10. PART TWO Regional Capitalism

    • CHAPTER 6 Families and Entrepreneurs
      (pp. 121-144)

      In 1969 , S. H. Franklin wrote an influential book on the European countryside titledThe European Peasantry.Its subtitle captured the sense of the times—The Final Phase.Indeed, in his final chapter Franklin evokes the idea of the few rural smallholders left in the countryside becoming little more than park keepers, preserving the landscape for the urban folk who rush by on weekends and holidays. Yet, as we said at the opening of this book, for some areas of Europe the shift has been less a near-total exodus from the countryside than a shift from industry as an...

    • CHAPTER 7 Flexible Structures and Torn Lives
      (pp. 145-168)

      Thus far we have seen the effects of the shift from agricultural to industrial predominance on various kinds of small entrepreneurs. In this chapter we take up the story as industry has truly achieved dominance, and we focus on cases that exemplify the different kinds of people affected by these changes. Most of these people are involved in shoe production centered on Elche to the east of Catral and, to a lesser extent, carpet production in Crevillente to the north.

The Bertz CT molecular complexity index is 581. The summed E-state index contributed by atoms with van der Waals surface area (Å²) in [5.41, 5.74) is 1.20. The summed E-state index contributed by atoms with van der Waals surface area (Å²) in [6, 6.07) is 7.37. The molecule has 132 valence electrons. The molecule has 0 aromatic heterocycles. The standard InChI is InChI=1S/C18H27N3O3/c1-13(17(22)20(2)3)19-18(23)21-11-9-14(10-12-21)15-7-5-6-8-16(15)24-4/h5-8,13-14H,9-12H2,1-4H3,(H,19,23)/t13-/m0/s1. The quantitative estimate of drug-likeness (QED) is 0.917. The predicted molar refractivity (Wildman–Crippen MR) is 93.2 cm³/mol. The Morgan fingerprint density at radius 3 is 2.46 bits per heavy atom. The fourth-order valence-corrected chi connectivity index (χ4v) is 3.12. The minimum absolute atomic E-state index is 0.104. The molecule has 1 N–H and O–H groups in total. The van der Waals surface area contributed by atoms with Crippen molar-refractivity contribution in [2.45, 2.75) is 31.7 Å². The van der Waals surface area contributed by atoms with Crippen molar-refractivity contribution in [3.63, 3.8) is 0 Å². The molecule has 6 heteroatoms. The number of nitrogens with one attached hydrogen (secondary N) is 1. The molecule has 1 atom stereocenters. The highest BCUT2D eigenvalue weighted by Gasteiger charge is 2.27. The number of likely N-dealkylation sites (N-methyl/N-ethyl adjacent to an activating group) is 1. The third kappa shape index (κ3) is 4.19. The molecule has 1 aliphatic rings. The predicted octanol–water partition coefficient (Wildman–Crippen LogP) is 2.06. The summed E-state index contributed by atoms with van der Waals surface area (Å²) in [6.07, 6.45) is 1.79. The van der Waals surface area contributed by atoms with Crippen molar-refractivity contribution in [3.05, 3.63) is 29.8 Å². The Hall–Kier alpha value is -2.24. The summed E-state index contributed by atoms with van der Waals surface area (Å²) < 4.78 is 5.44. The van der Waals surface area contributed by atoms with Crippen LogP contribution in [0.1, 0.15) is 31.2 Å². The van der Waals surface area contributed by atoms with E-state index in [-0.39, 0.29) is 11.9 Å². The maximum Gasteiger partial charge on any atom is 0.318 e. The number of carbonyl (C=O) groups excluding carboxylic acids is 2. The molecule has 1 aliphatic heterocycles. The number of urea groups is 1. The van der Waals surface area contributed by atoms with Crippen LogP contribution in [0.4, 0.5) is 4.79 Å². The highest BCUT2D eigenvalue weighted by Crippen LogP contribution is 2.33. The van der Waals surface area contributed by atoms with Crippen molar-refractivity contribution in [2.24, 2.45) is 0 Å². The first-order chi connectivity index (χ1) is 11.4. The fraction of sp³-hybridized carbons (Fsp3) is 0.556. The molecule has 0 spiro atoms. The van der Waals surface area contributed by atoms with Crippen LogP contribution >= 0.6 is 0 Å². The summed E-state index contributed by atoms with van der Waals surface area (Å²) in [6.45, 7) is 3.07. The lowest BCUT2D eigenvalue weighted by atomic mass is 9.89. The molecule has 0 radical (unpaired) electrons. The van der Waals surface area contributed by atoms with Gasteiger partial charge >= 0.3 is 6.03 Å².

After Franco’s death, union activity became bolder in Elche, and then through the 1980s smaller, nearby municipalities found that they...

    • CHAPTER 8 The Culture of Politics, the Politics of Culture
      (pp. 169-202)

      One day in the mid-1980s Gavin was sitting in a bar with his friend Pablo. The conversation had come round to the civil war. Pablo was laughing and teasing his English friend: “Why is it the English love to write and talk about the civil war so much? All the fat books on the war are by English people.¹ I’ve never met an English person who doesn’t eventually start talking about the civil war.” Pablo, a teacher in a design school in nearby Orihuela, was then a thirty-year-old married man with two young children who had spent his student years...

  11. CHAPTER 9 The Power of Ethnography
    (pp. 203-220)

    We have written this book to explore how ethnography might be used as an important tool in understanding society at the current conjuncture. Contemporary society seems to dart from one crisis to the next and seems to have done so for so long that “crisis” and “the present” are beginning to seem almost synonymous. And the same goes for anthropology. Throughout our careers we have been told that anthropology was in crisis. More recently this sense that the discipline is unable to meet today’s challenges has focused on despair about the practices of ethnography—both in its fieldwork form and...

  12. Notes
    (pp. 221-234)
  13. References Cited
    (pp. 235-246)
  14. Index
    (pp. 247-250)